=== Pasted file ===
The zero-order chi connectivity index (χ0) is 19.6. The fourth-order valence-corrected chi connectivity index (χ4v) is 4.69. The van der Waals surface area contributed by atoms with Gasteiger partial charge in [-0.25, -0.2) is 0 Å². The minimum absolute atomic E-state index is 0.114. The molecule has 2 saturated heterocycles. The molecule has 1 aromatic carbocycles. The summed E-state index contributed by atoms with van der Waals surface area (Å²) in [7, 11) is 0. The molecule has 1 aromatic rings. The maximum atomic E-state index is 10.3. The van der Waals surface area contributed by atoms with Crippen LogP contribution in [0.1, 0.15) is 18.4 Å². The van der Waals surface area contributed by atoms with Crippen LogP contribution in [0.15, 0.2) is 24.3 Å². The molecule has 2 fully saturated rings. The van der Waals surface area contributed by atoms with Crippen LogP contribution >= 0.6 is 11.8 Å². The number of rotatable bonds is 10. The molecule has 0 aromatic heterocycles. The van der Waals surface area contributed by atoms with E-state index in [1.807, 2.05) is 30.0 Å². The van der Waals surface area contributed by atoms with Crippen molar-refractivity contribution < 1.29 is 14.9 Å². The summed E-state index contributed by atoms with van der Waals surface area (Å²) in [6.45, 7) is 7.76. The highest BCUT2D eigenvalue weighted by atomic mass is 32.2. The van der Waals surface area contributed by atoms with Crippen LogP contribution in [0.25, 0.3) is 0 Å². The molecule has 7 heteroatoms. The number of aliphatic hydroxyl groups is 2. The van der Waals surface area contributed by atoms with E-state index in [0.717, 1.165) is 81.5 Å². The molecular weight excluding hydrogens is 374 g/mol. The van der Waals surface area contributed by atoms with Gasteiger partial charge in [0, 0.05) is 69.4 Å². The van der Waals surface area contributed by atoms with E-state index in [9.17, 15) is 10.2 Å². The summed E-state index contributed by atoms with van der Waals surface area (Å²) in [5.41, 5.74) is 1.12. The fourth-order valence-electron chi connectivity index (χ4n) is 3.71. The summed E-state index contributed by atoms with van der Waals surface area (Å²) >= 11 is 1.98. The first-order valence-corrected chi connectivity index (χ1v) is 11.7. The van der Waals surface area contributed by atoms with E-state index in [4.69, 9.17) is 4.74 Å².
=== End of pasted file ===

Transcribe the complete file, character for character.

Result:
The zero-order chi connectivity index (χ0) is 19.6. The fourth-order valence-corrected chi connectivity index (χ4v) is 4.69. The van der Waals surface area contributed by atoms with Gasteiger partial charge in [-0.25, -0.2) is 0 Å². The minimum absolute atomic E-state index is 0.114. The molecule has 2 saturated heterocycles. The molecule has 1 aromatic carbocycles. The summed E-state index contributed by atoms with van der Waals surface area (Å²) in [7, 11) is 0. The molecule has 1 aromatic rings. The maximum atomic E-state index is 10.3. The van der Waals surface area contributed by atoms with Crippen LogP contribution in [0.1, 0.15) is 18.4 Å². The van der Waals surface area contributed by atoms with Crippen LogP contribution in [0.15, 0.2) is 24.3 Å². The molecule has 2 fully saturated rings. The van der Waals surface area contributed by atoms with Crippen LogP contribution >= 0.6 is 11.8 Å². The number of rotatable bonds is 10. The molecule has 0 aromatic heterocycles. The van der Waals surface area contributed by atoms with E-state index in [1.807, 2.05) is 30.0 Å². The van der Waals surface area contributed by atoms with Crippen molar-refractivity contribution < 1.29 is 14.9 Å². The summed E-state index contributed by atoms with van der Waals surface area (Å²) in [6.45, 7) is 7.76. The highest BCUT2D eigenvalue weighted by atomic mass is 32.2. The van der Waals surface area contributed by atoms with Crippen LogP contribution in [0.25, 0.3) is 0 Å². The molecule has 7 heteroatoms. The number of aliphatic hydroxyl groups is 2. The van der Waals surface area contributed by atoms with E-state index in [0.717, 1.165) is 81.5 Å². The molecular weight excluding hydrogens is 374 g/mol. The van der Waals surface area contributed by atoms with Gasteiger partial charge in [0, 0.05) is 69.4 Å². The van der Waals surface area contributed by atoms with E-state index in [9.17, 15) is 10.2 Å². The summed E-state index contributed by atoms with van der Waals surface area (Å²) in [5.41, 5.74) is 1.12. The fourth-order valence-electron chi connectivity index (χ4n) is 3.71. The summed E-state index contributed by atoms with van der Waals surface area (Å²) >= 11 is 1.98. The first-order valence-corrected chi connectivity index (χ1v) is 11.7. The van der Waals surface area contributed by atoms with E-state index in [4.69, 9.17) is 4.74 Å².